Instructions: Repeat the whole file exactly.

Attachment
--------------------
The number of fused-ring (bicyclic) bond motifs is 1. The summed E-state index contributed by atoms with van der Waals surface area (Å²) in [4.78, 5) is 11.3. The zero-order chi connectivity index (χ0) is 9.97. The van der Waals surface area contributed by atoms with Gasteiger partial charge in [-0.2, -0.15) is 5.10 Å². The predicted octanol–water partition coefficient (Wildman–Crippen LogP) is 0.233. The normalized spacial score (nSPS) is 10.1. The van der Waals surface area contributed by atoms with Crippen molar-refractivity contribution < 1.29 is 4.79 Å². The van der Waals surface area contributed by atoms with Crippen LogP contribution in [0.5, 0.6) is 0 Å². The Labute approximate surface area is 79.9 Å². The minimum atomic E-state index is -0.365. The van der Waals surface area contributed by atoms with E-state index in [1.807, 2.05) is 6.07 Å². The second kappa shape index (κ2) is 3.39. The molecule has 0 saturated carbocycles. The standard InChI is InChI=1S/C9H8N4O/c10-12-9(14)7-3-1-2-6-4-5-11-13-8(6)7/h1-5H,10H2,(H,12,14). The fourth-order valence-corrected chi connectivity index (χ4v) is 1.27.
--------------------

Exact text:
The number of fused-ring (bicyclic) bond motifs is 1. The summed E-state index contributed by atoms with van der Waals surface area (Å²) in [4.78, 5) is 11.3. The zero-order chi connectivity index (χ0) is 9.97. The van der Waals surface area contributed by atoms with Gasteiger partial charge in [-0.2, -0.15) is 5.10 Å². The predicted octanol–water partition coefficient (Wildman–Crippen LogP) is 0.233. The normalized spacial score (nSPS) is 10.1. The van der Waals surface area contributed by atoms with Crippen molar-refractivity contribution < 1.29 is 4.79 Å². The van der Waals surface area contributed by atoms with Crippen LogP contribution in [0.5, 0.6) is 0 Å². The Labute approximate surface area is 79.9 Å². The minimum atomic E-state index is -0.365. The van der Waals surface area contributed by atoms with E-state index in [1.807, 2.05) is 6.07 Å². The second kappa shape index (κ2) is 3.39. The molecule has 0 saturated carbocycles. The standard InChI is InChI=1S/C9H8N4O/c10-12-9(14)7-3-1-2-6-4-5-11-13-8(6)7/h1-5H,10H2,(H,12,14). The fourth-order valence-corrected chi connectivity index (χ4v) is 1.27.